statistically significant increases in self-confidence re-Judith Belle Brown, Ph.D.Dr. Judith Belle Brown, whogarding the successful use of these communications inhas been active in disseminating the patient-centredclinical practice. Level of satisfaction with the workshopclinical method at the undergraduate, post-graduate andwere high although participants made a number of usefulfaculty levels, will describe the six interactive com-suggestions to improve content and format.ponents of the patient-centred clinical method. The 6components include: (1) exploring both the disease and2 symposium the illness experience; (2) understanding the whole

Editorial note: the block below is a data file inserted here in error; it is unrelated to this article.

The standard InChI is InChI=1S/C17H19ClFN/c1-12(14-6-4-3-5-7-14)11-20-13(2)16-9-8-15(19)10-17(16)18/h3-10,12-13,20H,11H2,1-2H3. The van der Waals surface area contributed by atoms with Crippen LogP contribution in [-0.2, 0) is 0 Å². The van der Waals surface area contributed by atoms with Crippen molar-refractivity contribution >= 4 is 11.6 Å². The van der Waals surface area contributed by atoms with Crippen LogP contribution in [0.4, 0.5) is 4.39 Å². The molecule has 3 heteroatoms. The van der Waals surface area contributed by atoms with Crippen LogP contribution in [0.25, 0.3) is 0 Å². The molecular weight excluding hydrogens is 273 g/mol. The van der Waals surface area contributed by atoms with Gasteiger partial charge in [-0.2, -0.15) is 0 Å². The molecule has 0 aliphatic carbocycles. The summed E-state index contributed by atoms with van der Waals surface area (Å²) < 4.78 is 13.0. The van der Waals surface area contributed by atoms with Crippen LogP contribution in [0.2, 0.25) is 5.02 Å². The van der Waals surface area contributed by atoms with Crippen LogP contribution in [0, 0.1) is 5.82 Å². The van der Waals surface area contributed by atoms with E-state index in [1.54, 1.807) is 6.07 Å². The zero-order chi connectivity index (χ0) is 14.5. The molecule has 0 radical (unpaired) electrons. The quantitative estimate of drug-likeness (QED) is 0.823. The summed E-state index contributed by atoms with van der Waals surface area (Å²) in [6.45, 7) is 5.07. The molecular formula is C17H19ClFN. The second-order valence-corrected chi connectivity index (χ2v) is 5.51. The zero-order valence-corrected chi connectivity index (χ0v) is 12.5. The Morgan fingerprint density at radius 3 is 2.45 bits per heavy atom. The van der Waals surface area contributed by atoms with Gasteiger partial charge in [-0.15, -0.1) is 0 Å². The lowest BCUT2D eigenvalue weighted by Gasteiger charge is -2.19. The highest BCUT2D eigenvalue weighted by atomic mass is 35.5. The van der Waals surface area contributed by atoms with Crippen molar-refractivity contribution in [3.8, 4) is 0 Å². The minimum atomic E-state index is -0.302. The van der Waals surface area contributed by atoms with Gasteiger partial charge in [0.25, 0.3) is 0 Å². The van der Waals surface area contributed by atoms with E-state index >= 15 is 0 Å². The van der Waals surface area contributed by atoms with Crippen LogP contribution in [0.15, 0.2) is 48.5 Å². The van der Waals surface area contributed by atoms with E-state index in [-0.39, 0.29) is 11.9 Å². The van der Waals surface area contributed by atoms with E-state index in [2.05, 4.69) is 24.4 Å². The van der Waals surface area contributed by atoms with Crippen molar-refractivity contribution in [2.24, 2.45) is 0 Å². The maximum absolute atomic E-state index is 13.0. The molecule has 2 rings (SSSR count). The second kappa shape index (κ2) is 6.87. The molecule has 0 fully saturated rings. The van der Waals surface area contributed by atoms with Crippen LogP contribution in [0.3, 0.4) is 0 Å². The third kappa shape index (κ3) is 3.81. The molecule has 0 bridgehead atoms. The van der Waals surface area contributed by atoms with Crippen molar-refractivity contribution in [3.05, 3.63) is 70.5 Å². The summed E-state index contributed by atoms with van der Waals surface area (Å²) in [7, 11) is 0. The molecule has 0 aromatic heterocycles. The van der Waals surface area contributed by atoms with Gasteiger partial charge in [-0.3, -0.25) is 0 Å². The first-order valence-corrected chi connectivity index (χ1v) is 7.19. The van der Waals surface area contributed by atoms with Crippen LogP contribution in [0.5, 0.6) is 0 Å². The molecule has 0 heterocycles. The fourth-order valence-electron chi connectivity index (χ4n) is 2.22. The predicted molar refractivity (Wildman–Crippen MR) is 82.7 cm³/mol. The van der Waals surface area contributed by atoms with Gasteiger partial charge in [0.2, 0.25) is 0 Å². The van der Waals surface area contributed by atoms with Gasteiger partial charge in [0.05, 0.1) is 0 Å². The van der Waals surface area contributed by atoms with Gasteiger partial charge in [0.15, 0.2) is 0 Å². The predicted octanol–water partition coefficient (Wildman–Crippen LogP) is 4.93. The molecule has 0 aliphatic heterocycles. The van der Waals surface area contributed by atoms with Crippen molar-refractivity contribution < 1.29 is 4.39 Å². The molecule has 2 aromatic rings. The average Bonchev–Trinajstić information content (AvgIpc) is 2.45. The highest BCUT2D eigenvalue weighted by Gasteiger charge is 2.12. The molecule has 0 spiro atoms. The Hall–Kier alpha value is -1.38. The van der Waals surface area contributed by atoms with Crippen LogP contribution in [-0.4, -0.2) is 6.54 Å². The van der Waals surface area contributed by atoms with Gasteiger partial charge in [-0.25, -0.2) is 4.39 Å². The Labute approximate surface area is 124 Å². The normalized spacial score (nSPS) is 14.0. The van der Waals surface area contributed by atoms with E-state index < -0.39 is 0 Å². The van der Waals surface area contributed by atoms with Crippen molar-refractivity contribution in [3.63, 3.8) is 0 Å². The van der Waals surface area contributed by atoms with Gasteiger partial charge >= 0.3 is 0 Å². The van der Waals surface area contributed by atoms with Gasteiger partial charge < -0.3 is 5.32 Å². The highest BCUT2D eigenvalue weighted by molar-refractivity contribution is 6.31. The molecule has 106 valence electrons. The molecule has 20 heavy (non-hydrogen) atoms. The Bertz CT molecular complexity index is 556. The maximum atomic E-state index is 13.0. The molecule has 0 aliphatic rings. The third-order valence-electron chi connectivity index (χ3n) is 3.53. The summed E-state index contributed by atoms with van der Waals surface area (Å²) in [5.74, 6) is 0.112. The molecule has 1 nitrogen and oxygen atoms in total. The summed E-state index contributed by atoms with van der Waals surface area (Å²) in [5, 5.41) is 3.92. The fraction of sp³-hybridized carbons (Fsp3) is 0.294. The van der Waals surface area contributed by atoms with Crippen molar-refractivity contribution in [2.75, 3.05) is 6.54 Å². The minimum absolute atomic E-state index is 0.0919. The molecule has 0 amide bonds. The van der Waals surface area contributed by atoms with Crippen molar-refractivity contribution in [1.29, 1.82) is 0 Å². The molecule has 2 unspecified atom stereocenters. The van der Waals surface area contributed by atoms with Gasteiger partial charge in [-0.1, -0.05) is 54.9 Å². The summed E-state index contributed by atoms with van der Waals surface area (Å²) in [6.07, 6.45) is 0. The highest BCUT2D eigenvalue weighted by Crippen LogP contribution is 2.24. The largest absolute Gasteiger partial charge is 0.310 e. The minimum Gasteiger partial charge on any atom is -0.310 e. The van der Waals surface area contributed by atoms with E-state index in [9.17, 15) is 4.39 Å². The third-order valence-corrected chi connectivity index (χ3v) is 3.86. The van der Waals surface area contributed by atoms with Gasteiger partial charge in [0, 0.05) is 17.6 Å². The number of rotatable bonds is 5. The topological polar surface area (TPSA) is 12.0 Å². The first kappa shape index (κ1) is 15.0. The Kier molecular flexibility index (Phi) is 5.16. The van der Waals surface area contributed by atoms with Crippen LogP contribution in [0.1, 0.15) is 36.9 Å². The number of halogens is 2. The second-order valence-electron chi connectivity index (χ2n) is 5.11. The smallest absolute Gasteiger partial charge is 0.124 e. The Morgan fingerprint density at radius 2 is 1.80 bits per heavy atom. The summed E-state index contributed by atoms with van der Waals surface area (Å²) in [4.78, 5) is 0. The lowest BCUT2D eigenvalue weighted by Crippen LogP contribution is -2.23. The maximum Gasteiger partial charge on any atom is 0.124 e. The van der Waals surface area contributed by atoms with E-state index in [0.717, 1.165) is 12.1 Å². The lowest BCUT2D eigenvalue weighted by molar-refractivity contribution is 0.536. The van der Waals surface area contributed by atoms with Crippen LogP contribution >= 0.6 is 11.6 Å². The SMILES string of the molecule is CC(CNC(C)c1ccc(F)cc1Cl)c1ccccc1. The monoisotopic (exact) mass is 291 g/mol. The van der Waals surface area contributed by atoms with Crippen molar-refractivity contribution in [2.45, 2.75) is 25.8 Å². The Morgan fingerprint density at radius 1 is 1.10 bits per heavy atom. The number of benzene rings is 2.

PATIENT-CENTRED MEDICINE: TRANSFORM- person; (3) finding common ground; (4) incorporatingING THE CLINICAL METHOD prevention and health promotion; (5) enhancing the

    patient-doctor relationship; and (6) being realistic. Dr.Dr. Judith Belle Brown. Thames Valley Family PracticeBrowns presentation will include case examples and aResearch Unit. 100 Collip Circle, Suite 245, U.W.O.videotape demonstration of the patient-centred clinicalResearch Park, London, Ontario, Canada N6G 4X8method.

    This symposium will describe the Patient-Centred Clini-Innovations in Teaching the Patient-Centred Clinicalcal Method, a revised model for family medicine prac-Methodtice. This method integrates the conventional biomedical

    approach with an under- standing of the patients uniqueRonald Epstein, M.D.experience of illness and contributing contextual factors